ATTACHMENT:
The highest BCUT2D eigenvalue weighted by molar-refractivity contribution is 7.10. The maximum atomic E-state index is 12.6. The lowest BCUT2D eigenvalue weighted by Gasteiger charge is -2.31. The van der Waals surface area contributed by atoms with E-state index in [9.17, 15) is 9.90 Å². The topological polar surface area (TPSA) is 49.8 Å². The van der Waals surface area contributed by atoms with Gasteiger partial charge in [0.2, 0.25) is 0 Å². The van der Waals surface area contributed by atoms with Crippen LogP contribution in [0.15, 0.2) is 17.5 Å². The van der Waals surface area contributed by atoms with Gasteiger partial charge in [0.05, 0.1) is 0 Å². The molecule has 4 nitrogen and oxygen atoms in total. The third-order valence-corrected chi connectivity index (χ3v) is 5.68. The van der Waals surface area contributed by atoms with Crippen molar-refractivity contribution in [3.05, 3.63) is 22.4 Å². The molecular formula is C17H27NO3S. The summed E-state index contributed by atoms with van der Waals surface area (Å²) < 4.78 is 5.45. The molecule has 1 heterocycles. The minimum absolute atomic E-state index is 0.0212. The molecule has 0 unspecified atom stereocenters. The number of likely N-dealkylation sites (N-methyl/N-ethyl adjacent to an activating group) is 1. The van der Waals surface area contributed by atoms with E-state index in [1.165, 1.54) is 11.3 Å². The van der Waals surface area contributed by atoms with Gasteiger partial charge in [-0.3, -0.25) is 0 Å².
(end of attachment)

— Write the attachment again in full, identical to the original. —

The highest BCUT2D eigenvalue weighted by molar-refractivity contribution is 7.10. The maximum atomic E-state index is 12.6. The lowest BCUT2D eigenvalue weighted by Gasteiger charge is -2.31. The van der Waals surface area contributed by atoms with E-state index in [9.17, 15) is 9.90 Å². The topological polar surface area (TPSA) is 49.8 Å². The van der Waals surface area contributed by atoms with Gasteiger partial charge in [0.2, 0.25) is 0 Å². The van der Waals surface area contributed by atoms with Crippen LogP contribution in [0.15, 0.2) is 17.5 Å². The van der Waals surface area contributed by atoms with Gasteiger partial charge in [0.05, 0.1) is 0 Å². The molecule has 4 nitrogen and oxygen atoms in total. The third-order valence-corrected chi connectivity index (χ3v) is 5.68. The van der Waals surface area contributed by atoms with Crippen molar-refractivity contribution in [3.05, 3.63) is 22.4 Å². The molecular formula is C17H27NO3S. The summed E-state index contributed by atoms with van der Waals surface area (Å²) < 4.78 is 5.45. The molecule has 1 heterocycles. The minimum absolute atomic E-state index is 0.0212. The molecule has 0 unspecified atom stereocenters. The number of likely N-dealkylation sites (N-methyl/N-ethyl adjacent to an activating group) is 1. The van der Waals surface area contributed by atoms with E-state index in [1.165, 1.54) is 11.3 Å². The van der Waals surface area contributed by atoms with Gasteiger partial charge in [-0.3, -0.25) is 0 Å².